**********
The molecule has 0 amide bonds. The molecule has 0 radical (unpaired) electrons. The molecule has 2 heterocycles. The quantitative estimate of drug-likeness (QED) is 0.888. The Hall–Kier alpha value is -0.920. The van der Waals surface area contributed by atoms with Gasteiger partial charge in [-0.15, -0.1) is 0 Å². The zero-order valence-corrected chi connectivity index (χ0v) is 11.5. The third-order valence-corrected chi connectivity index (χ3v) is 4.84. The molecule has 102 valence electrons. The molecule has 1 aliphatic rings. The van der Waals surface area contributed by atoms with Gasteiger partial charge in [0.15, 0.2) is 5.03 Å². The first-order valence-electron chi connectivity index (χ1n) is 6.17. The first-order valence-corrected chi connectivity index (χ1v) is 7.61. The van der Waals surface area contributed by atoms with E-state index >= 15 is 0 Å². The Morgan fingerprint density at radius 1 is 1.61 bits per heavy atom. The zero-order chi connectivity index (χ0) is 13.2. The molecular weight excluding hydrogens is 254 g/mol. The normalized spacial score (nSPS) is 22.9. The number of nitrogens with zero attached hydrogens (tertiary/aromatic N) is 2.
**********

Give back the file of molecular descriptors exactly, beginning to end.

The molecule has 0 amide bonds. The molecule has 0 radical (unpaired) electrons. The molecule has 2 heterocycles. The quantitative estimate of drug-likeness (QED) is 0.888. The Hall–Kier alpha value is -0.920. The van der Waals surface area contributed by atoms with Gasteiger partial charge in [-0.15, -0.1) is 0 Å². The zero-order valence-corrected chi connectivity index (χ0v) is 11.5. The third-order valence-corrected chi connectivity index (χ3v) is 4.84. The molecule has 102 valence electrons. The molecule has 1 aliphatic rings. The van der Waals surface area contributed by atoms with Gasteiger partial charge in [0.15, 0.2) is 5.03 Å². The first-order valence-electron chi connectivity index (χ1n) is 6.17. The first-order valence-corrected chi connectivity index (χ1v) is 7.61. The van der Waals surface area contributed by atoms with E-state index >= 15 is 0 Å². The Morgan fingerprint density at radius 1 is 1.61 bits per heavy atom. The zero-order chi connectivity index (χ0) is 13.2. The molecular weight excluding hydrogens is 254 g/mol. The normalized spacial score (nSPS) is 22.9. The number of nitrogens with zero attached hydrogens (tertiary/aromatic N) is 2.